Access provides a few take home insights from another fabulous AIF Congress, which took place in Sheffield, 6-7 November

Gill Tee, founder, Black Deer Festival: “I wake up every day an think how much I love my festival, and so do my friends, and family. Being independent as an owner means I can make choices in how I look after the person who bought the ticket as well as everyone on my site. So I’m very proud of being independent. Entertee Hire, my company, look at all angles of producing the festival.”

Jon Walsh, co-founder and director, Kambe Events: “It’s a passion, a personal endeavour, and a risk. We put our heart and soul into it, and everything is on the line. Personal independence has been a big discussion, and Shambala’s been at core of it, I think there’s an element of being free from outside influence, you can always listen to the people putting an event on with you. Product placement and sponsorship can be handled on your own terms, with freedom of choice and creativity.”

Goc O’Callaghan, events and music consultant: “There’s a lot of festivals that focus on smaller capacities, and independence. This allows you to focus on more intimate and personal experiences. Music is an integral part of that, but I like to look at creating that fear of missing out event.”

Rob Nosworthy, director and site manager for Nozstock The Hidden Valley: “Year on year we continue to expand what a traditional festival is. I talk to people starting out, and how to find a community, progress and grow by nurturing that. Now we have festivals on so many topics, music, fashion, wherever there’s a strong community, there’s room to expand on that, and bring people together. We have a long list of people we want to include, but we don’t really follow that touring schedule.”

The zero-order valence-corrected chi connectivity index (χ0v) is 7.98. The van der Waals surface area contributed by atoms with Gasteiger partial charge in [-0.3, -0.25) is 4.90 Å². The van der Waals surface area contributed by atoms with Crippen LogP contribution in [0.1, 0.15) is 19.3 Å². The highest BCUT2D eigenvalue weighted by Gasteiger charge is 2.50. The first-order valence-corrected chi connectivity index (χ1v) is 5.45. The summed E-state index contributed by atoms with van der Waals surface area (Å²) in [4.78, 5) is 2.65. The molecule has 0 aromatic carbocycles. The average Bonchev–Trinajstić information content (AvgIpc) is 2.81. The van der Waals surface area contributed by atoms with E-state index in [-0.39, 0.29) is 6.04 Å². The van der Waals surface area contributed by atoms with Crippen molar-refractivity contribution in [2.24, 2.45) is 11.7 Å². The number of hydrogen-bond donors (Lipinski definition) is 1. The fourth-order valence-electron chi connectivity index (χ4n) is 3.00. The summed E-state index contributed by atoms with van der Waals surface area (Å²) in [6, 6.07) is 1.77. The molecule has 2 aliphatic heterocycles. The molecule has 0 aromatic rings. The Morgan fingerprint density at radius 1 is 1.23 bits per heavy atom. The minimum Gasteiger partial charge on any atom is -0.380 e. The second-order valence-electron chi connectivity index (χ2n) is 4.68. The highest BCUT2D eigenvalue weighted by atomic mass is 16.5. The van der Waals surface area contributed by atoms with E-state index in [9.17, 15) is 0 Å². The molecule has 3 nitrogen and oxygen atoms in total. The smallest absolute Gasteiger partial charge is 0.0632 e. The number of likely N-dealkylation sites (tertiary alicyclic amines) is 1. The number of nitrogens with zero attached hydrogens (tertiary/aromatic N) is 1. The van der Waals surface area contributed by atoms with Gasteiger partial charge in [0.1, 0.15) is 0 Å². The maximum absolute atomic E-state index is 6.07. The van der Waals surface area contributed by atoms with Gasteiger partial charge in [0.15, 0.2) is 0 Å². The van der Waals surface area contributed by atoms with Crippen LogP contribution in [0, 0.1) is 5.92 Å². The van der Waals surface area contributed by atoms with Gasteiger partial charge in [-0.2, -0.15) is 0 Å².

Conglomerate warning

AIF CEO Paul Reed weighed in on the threats to independent festivals from the big players

At Congress we published our updated ownership map, showing that just under 30% of the market is owned by two companies – Live Nation & AEG. AIF now represent 19.49% of the market.

   Superstruct is a new entry and the second largest UK festival operator with 6.52% of the market having acquired a number of festivals earlier this year including Boardmasters, Tramlines, Victorious, and Truck Festival.

We repeat our warning: Allowing a single company to dominate festivals, and the live music sector in general through vertical integration results in a stranglehold that stifles competition throughout the sector.

The volunteering boom

Robin Wilkinson, director at My Cause UK says: “Emotional labour is 90% of the job. You can be a great administrator but you have to be able to communicate well with your volunteers. It’s important to empower and enable a volunteer! The energy and enthusiasm an individual can bring to an event can be a powerful force to harness!”

Making stories

Owen Kingston, artistic director of Parabolic Theatre discussed the concept of being ‘immersive’

We give audiences a lot of control over their journey. We don’t use decision trees because that’s very limiting for consumers, as every decision creates a wall beyond which you can’t go, and this counters the whole idea of being immersive. You can’t then learn, play and be immersed.

To create artificial structures breaks the idea of immersion. Instead, we bend a structure around the audience’s decisions – whatever they might be. For example in a World War II event, For King and Country: D-Day, we staged a scenario about the Nazis invading Britain. We built the drama around the Nazis possessing a superweapon, and one of the options was that the Nazis built an atomic weapon, and it would be launched at a certain point of the show.

One of the participants said: “Why don’t we capture it and fire it back”. We hadn’t thought of that as an option, so we didn’t refuse the request. Instead, we improvised a scenario in which they fire it back.

Adaptability is important, as we can truly achieve something special. The immersive art form does something conventional theatre can’t do. It’s like listening to an album compared to going to a festival. You have the illusion of control. By walking in someone’s shoes there’s a change that can happen inside.